What is fibrosis? It's another term for "excess collagen". It's when our bodies over-accumulate connective tissue as a response to inflammation. In advanced stages, fibrosis leaves the skin shiny and oily-looking. And in balding scalps, fibrosis is technically known as "perifollicular fibrosis" -- or fibrotic tissue encircling each hair follicle.
We know from heart disease research that fibrosis inhibits blood, oxygen, and nutrient flow... but by how much? Well, research shows that balding scalp skin has just 60% the oxygen levels of hair-bearing scalp skin. Without proper blood, oxygen and nutrient flow -- hair follicles cannot survive.
What is calcification? It's the abnormal deposition of calcium in our joints, tendons, soft tissues, and even capillary networks. And believe it or not, calcification was first medically documented in balding scalps over 70 years ago.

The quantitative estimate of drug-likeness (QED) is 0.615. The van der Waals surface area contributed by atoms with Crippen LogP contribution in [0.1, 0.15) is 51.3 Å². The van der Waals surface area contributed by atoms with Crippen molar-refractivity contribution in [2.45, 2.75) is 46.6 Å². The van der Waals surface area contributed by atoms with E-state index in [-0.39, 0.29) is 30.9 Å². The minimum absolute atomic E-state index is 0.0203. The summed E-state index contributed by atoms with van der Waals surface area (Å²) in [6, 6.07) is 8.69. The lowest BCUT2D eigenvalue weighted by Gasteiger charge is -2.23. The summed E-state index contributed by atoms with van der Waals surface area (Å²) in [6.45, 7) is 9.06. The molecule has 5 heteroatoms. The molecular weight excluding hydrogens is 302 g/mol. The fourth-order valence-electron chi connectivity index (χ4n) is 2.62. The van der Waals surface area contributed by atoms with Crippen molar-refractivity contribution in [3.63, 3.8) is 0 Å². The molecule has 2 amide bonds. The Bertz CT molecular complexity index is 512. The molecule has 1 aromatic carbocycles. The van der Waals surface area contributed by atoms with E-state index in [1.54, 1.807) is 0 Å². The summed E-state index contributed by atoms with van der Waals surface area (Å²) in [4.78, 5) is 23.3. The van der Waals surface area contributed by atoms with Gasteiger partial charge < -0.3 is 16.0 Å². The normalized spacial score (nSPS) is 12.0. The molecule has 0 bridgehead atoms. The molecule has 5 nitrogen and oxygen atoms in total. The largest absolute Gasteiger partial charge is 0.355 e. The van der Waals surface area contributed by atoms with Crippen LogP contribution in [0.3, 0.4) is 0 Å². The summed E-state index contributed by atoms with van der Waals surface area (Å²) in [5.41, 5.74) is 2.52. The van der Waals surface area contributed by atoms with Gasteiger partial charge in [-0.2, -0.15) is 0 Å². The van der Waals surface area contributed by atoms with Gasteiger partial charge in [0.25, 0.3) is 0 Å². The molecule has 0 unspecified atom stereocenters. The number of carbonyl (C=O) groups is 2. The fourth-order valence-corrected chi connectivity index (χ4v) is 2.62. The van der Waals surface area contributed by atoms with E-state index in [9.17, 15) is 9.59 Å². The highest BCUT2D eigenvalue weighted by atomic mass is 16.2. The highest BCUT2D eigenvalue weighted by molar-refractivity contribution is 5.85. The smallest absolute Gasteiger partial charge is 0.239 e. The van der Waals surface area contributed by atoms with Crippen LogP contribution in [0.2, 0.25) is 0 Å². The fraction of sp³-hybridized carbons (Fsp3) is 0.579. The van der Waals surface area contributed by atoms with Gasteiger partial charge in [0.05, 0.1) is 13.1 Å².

Dr. Frederick Hoelzel wrote about a connection with calcification, restricted blood flow, and baldness while studying cadavers. He discovered that balding regions lined up to places where the scalp was completely calcified:
“Baldness occurred in persons in whom calcification of the skull bones apparently had not only firmly knitted the cranial sutures but also closed or narrowed various small foramens through which blood vessels pass most prominently in persons with a luxuriant crop of hair.”
In other words, the blood vessels supporting the hair follicles were calcified in thinning regions, so that less blood, oxygen, and nutrients could reach those follicles. The end-result: hair miniaturization, and then baldness.